Reform Scotland News: 25 February 2011

Reform Scotland

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Daily Political Newspaper Summary: 25 February 2011

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All newspaper references refer to Scottish editions. Where there is a link to a newspaper’s website, the relevant page reference is highlighted and underlined.

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In addition to the newspaper stories outlined below, further news coverage can be found online at BBC News Scotland, STV News and Sky News. 

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Politics

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Public Spending: Labour leader Ed Miliband has voiced concerns that cuts to public spending will hit Scots the hardest if left unchecked. Mr Miliband voiced his concerns before a meeting with business leaders on a visit to Glasgow. Addressing the Conservative-Liberal Democrat coalition government\\\’s spending plans, Mr Miliband said: “There is a growing consensus that the Tory cuts are too fast and too deep.” (The Scotsman page 4, The Herald page 7, The Courier page 6, Daily Record page 4) 

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Police Headquarters: Ministers have demanded that plans for a new headquarters be shelved. Justice Secretary Kenny MacAskill has written to the chairmen on Strathclyde Police asking that public money is not spent on major projects while debate over reducing the number of police forces is ongoing. (Herald page 6) 

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Legal aid: Scottish Labour last night signalled it would seek to vote down legal aid cuts that charities claim will leave psychiatric patients unrepresented at tribunals. Party justice spokesman Richard Baker said he believed planned savings were “seriously flawed” and would not be given a parliamentary rubber stamp. The Scottish Government is currently slashing the legal aid budget by more than 8% – or £13 million – in the next financial year.

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Measures include a proposal to halve travel expenses for solicitors attending civil court hearings, from £50 to £25 an hour.  This cut will have a minimal effect on most law firms, but solicitors who act for psychiatric patients appearing before mental health tribunals expect to be hit by the move. As few as 20 lawyers – most working for just three firms – do this work. Most are based in the central belt and regularly travel to tribunals across Scotland. (Herald page 7)

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Economy

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RBS Shares: The chief executive of the Royal Bank of Scotland welcomed an early return to operating profitability by the giant lender, which has already hit the £2.5 billion cost savings target set for this year. Stephen Hester said the recovery at RBS is running well ahead of schedule following a year in which it made good progress with efforts to boost returns from its core business and quit riskier areas. (The Scotsman page 4, Herald page 4, Daily Record page 2)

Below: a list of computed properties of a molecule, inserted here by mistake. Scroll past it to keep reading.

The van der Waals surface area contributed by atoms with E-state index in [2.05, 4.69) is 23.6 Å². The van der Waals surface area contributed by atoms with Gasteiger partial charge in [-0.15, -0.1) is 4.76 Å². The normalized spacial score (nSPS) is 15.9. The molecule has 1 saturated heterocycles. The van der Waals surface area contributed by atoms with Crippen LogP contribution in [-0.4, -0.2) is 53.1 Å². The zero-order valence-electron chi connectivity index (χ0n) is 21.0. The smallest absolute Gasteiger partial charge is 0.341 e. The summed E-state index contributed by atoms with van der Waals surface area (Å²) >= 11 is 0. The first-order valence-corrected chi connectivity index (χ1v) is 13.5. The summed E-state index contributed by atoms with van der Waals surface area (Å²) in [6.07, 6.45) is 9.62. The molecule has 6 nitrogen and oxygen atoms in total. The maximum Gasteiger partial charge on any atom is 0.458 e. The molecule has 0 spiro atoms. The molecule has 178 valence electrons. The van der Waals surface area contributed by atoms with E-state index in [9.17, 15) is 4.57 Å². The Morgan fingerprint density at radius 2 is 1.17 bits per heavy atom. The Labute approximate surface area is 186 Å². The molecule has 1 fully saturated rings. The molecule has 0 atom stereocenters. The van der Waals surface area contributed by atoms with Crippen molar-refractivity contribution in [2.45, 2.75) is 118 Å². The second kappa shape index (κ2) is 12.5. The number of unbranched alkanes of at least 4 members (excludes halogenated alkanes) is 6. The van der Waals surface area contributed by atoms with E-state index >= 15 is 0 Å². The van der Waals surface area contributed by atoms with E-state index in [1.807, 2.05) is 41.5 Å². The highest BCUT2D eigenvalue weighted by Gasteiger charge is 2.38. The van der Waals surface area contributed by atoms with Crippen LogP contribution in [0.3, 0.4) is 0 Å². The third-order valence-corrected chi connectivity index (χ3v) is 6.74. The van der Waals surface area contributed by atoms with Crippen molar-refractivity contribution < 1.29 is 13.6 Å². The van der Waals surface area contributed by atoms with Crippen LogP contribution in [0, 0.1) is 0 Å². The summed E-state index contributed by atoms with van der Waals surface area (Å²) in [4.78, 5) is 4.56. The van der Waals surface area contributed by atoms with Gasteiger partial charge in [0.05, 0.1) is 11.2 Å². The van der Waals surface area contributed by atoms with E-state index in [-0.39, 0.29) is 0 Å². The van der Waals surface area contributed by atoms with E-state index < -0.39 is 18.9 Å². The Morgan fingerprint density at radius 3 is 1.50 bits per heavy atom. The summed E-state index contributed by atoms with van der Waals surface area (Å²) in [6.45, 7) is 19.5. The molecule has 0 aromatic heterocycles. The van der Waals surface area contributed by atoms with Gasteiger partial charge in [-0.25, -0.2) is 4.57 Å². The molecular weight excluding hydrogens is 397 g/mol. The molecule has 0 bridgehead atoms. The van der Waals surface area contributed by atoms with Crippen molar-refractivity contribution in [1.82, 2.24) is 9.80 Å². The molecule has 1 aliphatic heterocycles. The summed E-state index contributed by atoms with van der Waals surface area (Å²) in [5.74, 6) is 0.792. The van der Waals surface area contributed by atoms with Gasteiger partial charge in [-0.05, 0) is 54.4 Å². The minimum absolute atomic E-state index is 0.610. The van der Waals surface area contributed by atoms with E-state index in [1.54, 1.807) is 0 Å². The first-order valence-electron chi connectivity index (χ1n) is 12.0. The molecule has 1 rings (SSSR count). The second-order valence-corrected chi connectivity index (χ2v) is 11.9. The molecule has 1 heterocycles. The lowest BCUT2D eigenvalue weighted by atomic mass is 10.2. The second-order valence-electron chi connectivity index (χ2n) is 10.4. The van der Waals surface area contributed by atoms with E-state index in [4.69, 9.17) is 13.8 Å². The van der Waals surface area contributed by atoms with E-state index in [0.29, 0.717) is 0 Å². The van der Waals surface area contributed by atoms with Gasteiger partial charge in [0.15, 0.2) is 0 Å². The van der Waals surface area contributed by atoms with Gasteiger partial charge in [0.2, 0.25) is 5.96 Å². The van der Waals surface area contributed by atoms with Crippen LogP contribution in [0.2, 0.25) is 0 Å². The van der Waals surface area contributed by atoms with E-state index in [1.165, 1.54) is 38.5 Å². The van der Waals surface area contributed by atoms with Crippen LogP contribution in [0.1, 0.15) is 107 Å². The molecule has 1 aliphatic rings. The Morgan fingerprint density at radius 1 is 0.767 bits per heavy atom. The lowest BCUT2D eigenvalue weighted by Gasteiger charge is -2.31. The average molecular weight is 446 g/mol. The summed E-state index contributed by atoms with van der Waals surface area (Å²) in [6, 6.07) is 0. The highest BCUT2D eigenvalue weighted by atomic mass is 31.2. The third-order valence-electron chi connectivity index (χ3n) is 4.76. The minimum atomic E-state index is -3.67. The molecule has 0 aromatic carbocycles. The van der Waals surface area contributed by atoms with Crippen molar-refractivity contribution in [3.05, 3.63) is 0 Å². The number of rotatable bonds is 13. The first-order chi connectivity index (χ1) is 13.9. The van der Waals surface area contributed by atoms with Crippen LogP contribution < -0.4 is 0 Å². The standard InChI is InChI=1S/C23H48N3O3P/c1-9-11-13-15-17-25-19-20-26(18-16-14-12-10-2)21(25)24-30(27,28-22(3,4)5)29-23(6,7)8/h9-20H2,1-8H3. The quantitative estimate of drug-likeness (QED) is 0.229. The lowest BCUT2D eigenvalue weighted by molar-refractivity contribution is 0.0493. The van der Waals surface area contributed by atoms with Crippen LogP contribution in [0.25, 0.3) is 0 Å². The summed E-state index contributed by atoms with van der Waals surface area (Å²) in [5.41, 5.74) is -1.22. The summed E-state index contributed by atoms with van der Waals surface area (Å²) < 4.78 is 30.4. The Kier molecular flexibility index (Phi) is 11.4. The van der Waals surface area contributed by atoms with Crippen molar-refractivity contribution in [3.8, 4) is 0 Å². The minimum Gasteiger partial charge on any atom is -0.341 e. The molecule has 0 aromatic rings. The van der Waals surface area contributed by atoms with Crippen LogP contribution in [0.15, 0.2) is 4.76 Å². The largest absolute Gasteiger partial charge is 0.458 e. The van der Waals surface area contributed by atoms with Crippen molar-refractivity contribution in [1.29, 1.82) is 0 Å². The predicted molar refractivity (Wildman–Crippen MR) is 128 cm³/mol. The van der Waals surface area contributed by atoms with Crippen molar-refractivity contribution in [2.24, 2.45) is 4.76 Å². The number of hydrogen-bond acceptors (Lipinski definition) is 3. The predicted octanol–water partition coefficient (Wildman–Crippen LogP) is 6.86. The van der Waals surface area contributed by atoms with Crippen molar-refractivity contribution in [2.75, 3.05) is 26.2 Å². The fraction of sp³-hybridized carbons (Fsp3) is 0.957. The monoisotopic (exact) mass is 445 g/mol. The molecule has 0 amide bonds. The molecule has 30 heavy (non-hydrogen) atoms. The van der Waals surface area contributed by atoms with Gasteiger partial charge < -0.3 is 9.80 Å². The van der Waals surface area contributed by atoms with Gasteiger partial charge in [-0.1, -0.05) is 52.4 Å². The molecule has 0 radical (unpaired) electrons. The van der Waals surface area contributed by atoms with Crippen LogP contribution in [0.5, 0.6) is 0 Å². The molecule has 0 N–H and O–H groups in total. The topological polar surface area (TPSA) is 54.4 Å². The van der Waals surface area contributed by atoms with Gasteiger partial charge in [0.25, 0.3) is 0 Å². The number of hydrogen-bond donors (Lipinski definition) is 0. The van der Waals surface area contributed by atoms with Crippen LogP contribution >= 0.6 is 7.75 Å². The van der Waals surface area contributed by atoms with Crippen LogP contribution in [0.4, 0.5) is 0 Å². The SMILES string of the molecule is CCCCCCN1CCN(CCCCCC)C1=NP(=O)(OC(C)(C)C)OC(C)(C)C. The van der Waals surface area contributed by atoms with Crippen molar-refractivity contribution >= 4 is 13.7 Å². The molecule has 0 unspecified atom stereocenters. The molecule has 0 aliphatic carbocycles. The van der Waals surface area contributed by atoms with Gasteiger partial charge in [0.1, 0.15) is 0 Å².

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Mortgage lending: First time buyers are facing an unprecedented struggle to find mortgages as banks cut their lending in half for those stepping on to the housing ladder. The deposit now required is almost one-quarter of the property’s value compared with 10% required in 2003 and 2008. (Herald page 1) 

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Justice

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Knife crime: New statistics have revealed that murder numbers have increased by 60% from the 2009-2010 periods with 36 out of 55 of these involving knives, in the Strathclyde area.  Cheap alcohol and the rise of house parties are among the factors to be blamed. (Herald page 5) 

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Local Government

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Perth: Perth’s campaign for city status was debated yesterday in Holyrood with party leaders Alex Salmond, Iain Gray, Annabel Goldie and Tavish Scott signing a special charter to say that they were behind Perth’s bid to officially become a city again. (Scotsman page 6, The Courier page 1, Press and Journal page 1) 

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Health

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Nursing Jobs: Nearly 400 newly qualified nurses and midwifes in Scotland have been unable to find employment because health boards are cutting staff to save money. Graduate nurses have been told that under a new ‘internship scheme’ they will find employment but only part-time. (Herald page 12) 

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Mental Health: A report by The Scottish Association for Mental Health (SAMH) has revealed that problems such as stress and depression are costing the Scottish economy more than £10 billion a year. This is largely by keeping the sufferers out of work, putting pressure on the NHS and using police and housing services. (Scotsman page 11) 

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Education

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School Inspections: The number of times that schools across Scotland are inspected is to be slashed from 440 to 290 under a reform up of the current scheme. Inspectors are now to prioritise seeing under-performing schools with a focus on being more constructive. (Herald page 10, Scotsman page 12)